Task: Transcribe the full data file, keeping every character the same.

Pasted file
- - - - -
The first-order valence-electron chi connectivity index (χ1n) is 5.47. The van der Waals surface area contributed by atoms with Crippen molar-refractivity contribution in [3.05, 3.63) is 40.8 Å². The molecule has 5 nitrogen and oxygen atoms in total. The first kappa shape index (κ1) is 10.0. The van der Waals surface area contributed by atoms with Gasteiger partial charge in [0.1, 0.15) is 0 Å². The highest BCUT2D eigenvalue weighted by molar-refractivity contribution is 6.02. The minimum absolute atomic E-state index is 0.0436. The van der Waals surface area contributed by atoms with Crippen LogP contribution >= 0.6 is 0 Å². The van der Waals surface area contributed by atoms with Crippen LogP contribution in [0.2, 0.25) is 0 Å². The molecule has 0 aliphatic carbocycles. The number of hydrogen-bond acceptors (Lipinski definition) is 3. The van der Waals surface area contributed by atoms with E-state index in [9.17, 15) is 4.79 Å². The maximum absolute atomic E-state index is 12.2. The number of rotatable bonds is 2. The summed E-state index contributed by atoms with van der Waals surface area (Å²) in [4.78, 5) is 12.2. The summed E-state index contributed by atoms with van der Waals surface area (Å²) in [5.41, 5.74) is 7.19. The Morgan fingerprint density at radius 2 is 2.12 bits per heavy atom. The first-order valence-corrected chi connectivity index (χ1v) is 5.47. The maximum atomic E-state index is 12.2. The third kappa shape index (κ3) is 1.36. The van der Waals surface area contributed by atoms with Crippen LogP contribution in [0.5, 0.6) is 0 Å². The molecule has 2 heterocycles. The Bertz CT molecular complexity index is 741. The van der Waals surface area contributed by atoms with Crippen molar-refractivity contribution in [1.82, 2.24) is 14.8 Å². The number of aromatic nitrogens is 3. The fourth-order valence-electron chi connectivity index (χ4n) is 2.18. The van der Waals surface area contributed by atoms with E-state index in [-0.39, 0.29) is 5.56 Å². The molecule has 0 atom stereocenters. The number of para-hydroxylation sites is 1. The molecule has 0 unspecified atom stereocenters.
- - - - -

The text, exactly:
The first-order valence-electron chi connectivity index (χ1n) is 5.47. The van der Waals surface area contributed by atoms with Crippen molar-refractivity contribution in [3.05, 3.63) is 40.8 Å². The molecule has 5 nitrogen and oxygen atoms in total. The first kappa shape index (κ1) is 10.0. The van der Waals surface area contributed by atoms with Gasteiger partial charge in [0.1, 0.15) is 0 Å². The highest BCUT2D eigenvalue weighted by molar-refractivity contribution is 6.02. The minimum absolute atomic E-state index is 0.0436. The van der Waals surface area contributed by atoms with Crippen LogP contribution >= 0.6 is 0 Å². The van der Waals surface area contributed by atoms with Crippen LogP contribution in [0.2, 0.25) is 0 Å². The molecule has 0 aliphatic carbocycles. The number of hydrogen-bond acceptors (Lipinski definition) is 3. The van der Waals surface area contributed by atoms with E-state index in [9.17, 15) is 4.79 Å². The maximum absolute atomic E-state index is 12.2. The number of rotatable bonds is 2. The summed E-state index contributed by atoms with van der Waals surface area (Å²) in [4.78, 5) is 12.2. The summed E-state index contributed by atoms with van der Waals surface area (Å²) in [5.41, 5.74) is 7.19. The Morgan fingerprint density at radius 2 is 2.12 bits per heavy atom. The first-order valence-corrected chi connectivity index (χ1v) is 5.47. The maximum atomic E-state index is 12.2. The third kappa shape index (κ3) is 1.36. The van der Waals surface area contributed by atoms with Crippen LogP contribution in [0.5, 0.6) is 0 Å². The molecule has 2 heterocycles. The Bertz CT molecular complexity index is 741. The van der Waals surface area contributed by atoms with Crippen molar-refractivity contribution in [1.82, 2.24) is 14.8 Å². The number of aromatic nitrogens is 3. The fourth-order valence-electron chi connectivity index (χ4n) is 2.18. The van der Waals surface area contributed by atoms with E-state index in [-0.39, 0.29) is 5.56 Å². The molecule has 0 atom stereocenters. The number of para-hydroxylation sites is 1. The molecule has 0 unspecified atom stereocenters.